The money for the PLA's sculpture was donated by Point Loma philanthropist Dorothea Laub.
Working closely with the city's senior public art manager, a group of volunteers on PLA's Art Committee has applied to, and been accepted by, the Commission for Arts and Culture to have the aesthetic, kinetic Taiji sculpture approved. The committee vetted artists and commissioned submissions. People voted their preferences at multiple public presentations.
Taiji or kinetic art is art from any medium that contains movement perceivable by the viewer or depends on motion for its effect. Canvas paintings that extend the viewer's perspective of the artwork and incorporate multidimensional movement are the earliest examples of kinetic art. Kinetic art is a term that, today, most often refers to three-dimensional sculptures and figures such as mobiles that move naturally or are machine-operated. The moving parts are generally powered by wind, a motor or the observer.
Discussing his work, sculptor Jeffrey Laudenslager said he was approached by the PLA and happened to have an “existing inventory piece” that the nonprofit approved of for its median beautification project. Though Laudenslager's wind-driven sculpture is 14-feet tall, he noted, “It's not a heavy piece,” pointing out it comes apart in pieces and can be relatively easily installed.
“It's a serious sculpture working on the yin-yang principle,” said the sculptor.
In Chinese, yin and yang describe how seemingly opposite or contrary forces may actually be complementary, interconnected, and interdependent in the natural world, and how they may give rise to each other as they interrelate to one another.
“All of my sculptures have the character of movement, which tends to be slow, deliberate and very precise,” Laudenslager said. “I don't do rapid spinning objects. Taiji is a particular yin-yang symbol, not the black-and-white symbol most are familiar with. It's more of an open work. Each of the black or white symbols have a circle in it. It's a simple piece — yet very complicated.”
Speaking on behalf of public art on the Peninsula, PLA president Clark Anthony said, “In 60 years of working to beautify our community, the PLA has used addition and subtraction. We’ve worked to subtract bill boards, overhead powerlines, weeds, graffiti and strip clubs. We have added colorful, water-wise plantings, and public art, like brightly decorated utility boxes and inviting welcome banners showcasing unique Peninsula features.”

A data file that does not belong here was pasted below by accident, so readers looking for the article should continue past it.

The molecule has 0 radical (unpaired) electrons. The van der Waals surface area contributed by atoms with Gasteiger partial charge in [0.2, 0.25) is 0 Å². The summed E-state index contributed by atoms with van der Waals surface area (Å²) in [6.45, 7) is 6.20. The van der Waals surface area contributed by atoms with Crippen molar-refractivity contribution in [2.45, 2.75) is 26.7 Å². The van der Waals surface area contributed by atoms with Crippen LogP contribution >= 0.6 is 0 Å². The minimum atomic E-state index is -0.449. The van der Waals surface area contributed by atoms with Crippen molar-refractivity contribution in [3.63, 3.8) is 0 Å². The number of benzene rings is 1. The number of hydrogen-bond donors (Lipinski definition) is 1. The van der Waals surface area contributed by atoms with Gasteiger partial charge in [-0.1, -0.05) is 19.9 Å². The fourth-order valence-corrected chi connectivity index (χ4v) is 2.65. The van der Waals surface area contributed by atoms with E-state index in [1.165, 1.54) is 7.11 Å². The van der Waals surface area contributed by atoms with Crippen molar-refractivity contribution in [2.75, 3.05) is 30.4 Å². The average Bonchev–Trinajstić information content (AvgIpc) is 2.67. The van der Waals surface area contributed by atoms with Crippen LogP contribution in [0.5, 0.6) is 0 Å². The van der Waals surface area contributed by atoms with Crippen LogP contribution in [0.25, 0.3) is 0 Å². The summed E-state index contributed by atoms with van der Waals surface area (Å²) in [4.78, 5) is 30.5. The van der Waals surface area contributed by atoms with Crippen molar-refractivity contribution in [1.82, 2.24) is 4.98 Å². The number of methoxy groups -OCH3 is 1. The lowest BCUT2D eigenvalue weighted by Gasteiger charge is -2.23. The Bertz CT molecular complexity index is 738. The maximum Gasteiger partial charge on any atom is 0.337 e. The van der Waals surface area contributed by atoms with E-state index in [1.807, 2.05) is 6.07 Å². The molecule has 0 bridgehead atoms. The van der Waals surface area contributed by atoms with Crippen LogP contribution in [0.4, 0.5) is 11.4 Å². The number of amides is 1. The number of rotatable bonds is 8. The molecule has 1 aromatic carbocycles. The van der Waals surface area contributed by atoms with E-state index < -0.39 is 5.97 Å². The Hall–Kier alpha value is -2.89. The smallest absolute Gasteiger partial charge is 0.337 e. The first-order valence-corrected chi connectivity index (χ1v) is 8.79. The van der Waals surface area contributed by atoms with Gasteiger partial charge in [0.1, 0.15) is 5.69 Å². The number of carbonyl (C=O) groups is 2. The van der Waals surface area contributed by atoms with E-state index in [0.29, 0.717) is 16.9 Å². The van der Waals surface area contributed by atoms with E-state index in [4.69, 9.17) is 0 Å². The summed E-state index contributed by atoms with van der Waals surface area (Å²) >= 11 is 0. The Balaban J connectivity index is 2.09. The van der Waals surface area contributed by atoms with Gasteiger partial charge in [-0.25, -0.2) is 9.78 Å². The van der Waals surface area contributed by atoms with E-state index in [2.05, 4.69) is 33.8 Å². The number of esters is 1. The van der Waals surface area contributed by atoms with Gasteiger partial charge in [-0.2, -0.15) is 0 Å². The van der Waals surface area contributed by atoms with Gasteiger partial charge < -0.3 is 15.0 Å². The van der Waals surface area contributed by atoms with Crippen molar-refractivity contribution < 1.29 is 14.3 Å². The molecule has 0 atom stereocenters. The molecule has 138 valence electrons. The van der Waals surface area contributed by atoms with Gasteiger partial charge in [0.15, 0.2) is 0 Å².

“In Point Loma today, we have four pieces of art from the city’s collection of about 500,” said Anthony. “One piece is at the Hervey Branch Library. Another is at 2392 Kincaid Road at the SDPD and Fire Training Center near the airport. Another is at 2799 Carlton near the road to Shelter Island, except it’s on a side street with next to no traffic – wheeled or walking.”
Anthony noted the final piece of PLA-commissioned art is tucked away at the Point Loma Wastewater Treatment Plant, way beyond the SPAWAR entrance and nearly inaccessible by unauthorized personnel. This is why PLA volunteers have worked for several years to bring a wonderful sculpture to the Nimitz Boulevard median, where people can actually see and enjoy it without having to make a pilgrimage.”
Anthony added the city, about six years ago, approved a PLA plan to turn barren plots of land at the end of Interstate 8 and Friars Road into a well-landscaped entryway to the Peninsula. “The plan called for trees and other vegetation to reach all the way down Nimitz Boulevard,” he said. “It also called for public art, and a cement pad was installed in the median. However, at that time no funding was available.”
Anthony said the rest of the story is that, last year, philanthropist Dorothea Laub pledged the money for the sculpture, and PLA formed a committee of volunteers who worked closely with an art expert and the city staff to complete our application for donation.
“Now that the Commission for Art and Culture has formally accepted our gift, we hope the project will soon pass final review regarding installation and traffic safety,” Anthony said. “Planting and pruning is much easier than dealing with public art. But we accept the challenge and envision TAIJI as being just the first of such gifts to our community.”